When I touched the 7th generation iPad, I exclaimed, "Wow, that's enough.". The 10.2 inch screen is big enough for multitasking with Split View. In addition to the first-generation Apple Pencil, Apple's support for a full-size Smart Keyboard feels a lot like the old iPad Pro, except for the screen size.
When the first iPad Pro came out, I invested a little under ¥200,000 in it including accessories (I tried a little harder by choosing Wi-Fi + Cellular model.). Now, with the iPad and pen and keyboard, it starts at ¥63400 plus tax. It's really a good time ......。
In addition, With the introduction of the iPadOS, the focus is on the PC-like usage of software. File management is easy, and even though it's not officially recommended, it's mouse-enabled — making the iPad a lot easier to use than the iPad Pro of that time.
iPad is enough for people who want to carry it around every day
Compared to the new iPad, the iPad Air is lighter. And the iPad is a little thicker. Specifically, the iPad weighs 483 grams, while the iPad Air weighs 456 grams. The iPad Air is 7.5 millimeters thick, and the iPad Air is 6.1 millimeters thick. However, neither weight nor thickness is fatal.
When I put it on a digital scale with my iPad connected to a Smart Keyboard, it says "729 g". This is the lightest class for laptops. If you're particular about the thinness and lightness of an iPad Air, it's worth choosing the lighter Air, but if not, you'll be happy with the iPad.
If you're on a budget, you can opt for an eSIM-compatible Wi-Fi + Cellular model, which will let you communicate wherever you go.
There is no problem with processing performance if it is mainly used for office work.
I feel like I'm hearing someone say that the performance of the processor is different. The iPad comes with a "A 10 Fusion" chip. The iPad Air has a "A 12 Bionic" and the 11 inch iPad Pro has a "A 12 X Bionic". Certainly, the processing performance is inferior compared to these.
On second thought, though, the original iPad Pro used a "A9X". Frankly, the performance implications of using the original iPad Pro right now are slim. there may be little reason to shun the new iPad as it is an A 10 Fusion (Of course, in terms of longer support, it may be better to choose Air or Pro.).
If you don't use AR a lot or edit long videos a lot, I don't think you'll have any trouble choosing an iPad. For example, if your main purpose is checking email, browsing, or creating presentations, the iPad is fine.
Lightning connector makes the iPad easy to share accessories with iPhone.
The iPad has a Lightning connector, not a USB Type-C. So far, USB Type-C support has been a privilege for the iPad Pro line. At first glance, this may sound disappointing, but it can be a tailwind depending on your point of view.
For example, if you're using a MacBook, you'll always use a USB Type-C cable, which is handy for charging your iPad Pro. However, iPhone owners routinely carry a Lightning cable ......。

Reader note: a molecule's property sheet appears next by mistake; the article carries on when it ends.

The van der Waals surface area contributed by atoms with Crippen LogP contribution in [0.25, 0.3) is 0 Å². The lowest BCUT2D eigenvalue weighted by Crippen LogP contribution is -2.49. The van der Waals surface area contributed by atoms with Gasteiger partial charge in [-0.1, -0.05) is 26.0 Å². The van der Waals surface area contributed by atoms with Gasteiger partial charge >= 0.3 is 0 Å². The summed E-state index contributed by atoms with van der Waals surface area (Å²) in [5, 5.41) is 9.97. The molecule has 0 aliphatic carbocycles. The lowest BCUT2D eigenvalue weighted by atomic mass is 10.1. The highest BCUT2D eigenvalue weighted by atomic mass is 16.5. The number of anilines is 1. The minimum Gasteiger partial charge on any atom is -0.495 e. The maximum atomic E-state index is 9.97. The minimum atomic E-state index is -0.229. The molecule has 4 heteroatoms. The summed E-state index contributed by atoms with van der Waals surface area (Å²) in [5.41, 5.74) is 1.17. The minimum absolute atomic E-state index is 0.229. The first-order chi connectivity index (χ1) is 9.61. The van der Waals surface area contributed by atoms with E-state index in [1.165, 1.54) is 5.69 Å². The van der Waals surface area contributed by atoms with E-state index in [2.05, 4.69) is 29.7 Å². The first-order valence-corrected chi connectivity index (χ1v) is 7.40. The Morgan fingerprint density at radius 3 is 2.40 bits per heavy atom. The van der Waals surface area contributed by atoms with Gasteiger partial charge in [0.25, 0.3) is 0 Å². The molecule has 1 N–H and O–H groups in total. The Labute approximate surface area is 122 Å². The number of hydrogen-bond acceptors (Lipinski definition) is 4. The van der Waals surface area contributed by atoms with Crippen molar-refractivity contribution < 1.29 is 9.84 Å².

So, in the sense that peripherals can be shared, I would recommend the iPad (or iPad Air) to iPhone users (Conversely, if you are choosing to partner with the MacBook series, the iPad Pro series is a good choice.) 。...... What's your style?
However, check the performance difference of the display.
There's one thing you should know about the iPad:. It is the display quality of iPad. In fact, it doesn't support full lamination, anti-reflective coatings, ProMotion technology, or Ture Tone.
If you're a photographer/designer who says "I have to check the color of the picture accurately at work." or a painter who says "I want to draw a lot of illustrations with the Apple Pencil" make sure you check the actual device before you buy it. For example, because it is not a full laminate display, there is a slight gap between the glass surface that the Apple Pencil touches and where the handwriting appears on the display. Even though improved software processing has reduced the gap in handwriting caused by the movement of the Apple Pencil pen tip, some users may be concerned about it, depending on how often they use the pen.
On the other hand, if you take notes as an electronic note or mark up a PDF, these characteristics are rarely noticeable. If you're not a creative person, you don't have to worry about it.
So while there are a few caveats, the 7th generation iPad is pretty cost-effective. If you're thinking about making your iPad debut, or upgrading from an older device, consider this a strong candidate.
This article is based on the Japanese version of Engadget and was created by machine translation. The Japanese edition of Engadget does not guarantee the accuracy or reliability of this article.